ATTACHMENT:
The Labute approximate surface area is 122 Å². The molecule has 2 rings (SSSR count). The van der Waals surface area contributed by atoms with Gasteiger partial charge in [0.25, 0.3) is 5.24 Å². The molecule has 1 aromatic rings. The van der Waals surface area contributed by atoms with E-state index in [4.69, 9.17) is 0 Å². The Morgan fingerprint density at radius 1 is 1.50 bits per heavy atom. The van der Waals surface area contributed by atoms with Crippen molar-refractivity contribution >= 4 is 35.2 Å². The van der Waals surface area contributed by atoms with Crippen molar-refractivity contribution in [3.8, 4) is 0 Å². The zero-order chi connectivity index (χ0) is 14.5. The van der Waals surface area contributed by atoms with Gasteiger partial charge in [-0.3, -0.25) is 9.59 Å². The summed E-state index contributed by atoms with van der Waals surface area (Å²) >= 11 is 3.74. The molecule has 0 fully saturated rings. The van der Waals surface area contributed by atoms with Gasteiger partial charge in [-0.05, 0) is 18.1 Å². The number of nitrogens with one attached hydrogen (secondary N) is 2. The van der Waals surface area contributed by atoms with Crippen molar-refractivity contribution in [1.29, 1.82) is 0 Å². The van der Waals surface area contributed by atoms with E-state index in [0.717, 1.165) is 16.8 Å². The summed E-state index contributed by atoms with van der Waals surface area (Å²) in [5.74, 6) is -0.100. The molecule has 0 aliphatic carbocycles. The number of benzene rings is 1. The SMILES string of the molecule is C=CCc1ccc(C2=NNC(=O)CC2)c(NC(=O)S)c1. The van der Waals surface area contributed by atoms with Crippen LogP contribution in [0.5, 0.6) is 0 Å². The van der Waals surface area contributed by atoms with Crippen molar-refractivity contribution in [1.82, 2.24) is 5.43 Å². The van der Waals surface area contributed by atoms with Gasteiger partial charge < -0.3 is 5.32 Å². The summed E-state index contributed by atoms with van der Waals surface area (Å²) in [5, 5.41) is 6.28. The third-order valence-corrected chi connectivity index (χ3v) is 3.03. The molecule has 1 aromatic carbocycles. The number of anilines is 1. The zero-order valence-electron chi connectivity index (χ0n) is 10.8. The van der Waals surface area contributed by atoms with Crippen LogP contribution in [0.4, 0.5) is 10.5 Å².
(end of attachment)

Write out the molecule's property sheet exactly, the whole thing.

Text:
The Labute approximate surface area is 122 Å². The molecule has 2 rings (SSSR count). The van der Waals surface area contributed by atoms with Gasteiger partial charge in [0.25, 0.3) is 5.24 Å². The molecule has 1 aromatic rings. The van der Waals surface area contributed by atoms with E-state index in [4.69, 9.17) is 0 Å². The Morgan fingerprint density at radius 1 is 1.50 bits per heavy atom. The van der Waals surface area contributed by atoms with Crippen molar-refractivity contribution >= 4 is 35.2 Å². The van der Waals surface area contributed by atoms with Crippen molar-refractivity contribution in [3.8, 4) is 0 Å². The zero-order chi connectivity index (χ0) is 14.5. The van der Waals surface area contributed by atoms with Gasteiger partial charge in [-0.3, -0.25) is 9.59 Å². The summed E-state index contributed by atoms with van der Waals surface area (Å²) >= 11 is 3.74. The molecule has 0 fully saturated rings. The van der Waals surface area contributed by atoms with Gasteiger partial charge in [-0.05, 0) is 18.1 Å². The number of nitrogens with one attached hydrogen (secondary N) is 2. The van der Waals surface area contributed by atoms with Crippen molar-refractivity contribution in [1.29, 1.82) is 0 Å². The van der Waals surface area contributed by atoms with E-state index in [0.717, 1.165) is 16.8 Å². The summed E-state index contributed by atoms with van der Waals surface area (Å²) in [5.74, 6) is -0.100. The molecule has 0 aliphatic carbocycles. The number of benzene rings is 1. The SMILES string of the molecule is C=CCc1ccc(C2=NNC(=O)CC2)c(NC(=O)S)c1. The van der Waals surface area contributed by atoms with Crippen LogP contribution in [0.5, 0.6) is 0 Å². The van der Waals surface area contributed by atoms with Crippen molar-refractivity contribution in [1.82, 2.24) is 5.43 Å². The van der Waals surface area contributed by atoms with Gasteiger partial charge < -0.3 is 5.32 Å². The summed E-state index contributed by atoms with van der Waals surface area (Å²) in [5, 5.41) is 6.28. The third-order valence-corrected chi connectivity index (χ3v) is 3.03. The molecule has 1 aromatic carbocycles. The number of anilines is 1. The zero-order valence-electron chi connectivity index (χ0n) is 10.8. The van der Waals surface area contributed by atoms with Crippen LogP contribution in [0.4, 0.5) is 10.5 Å².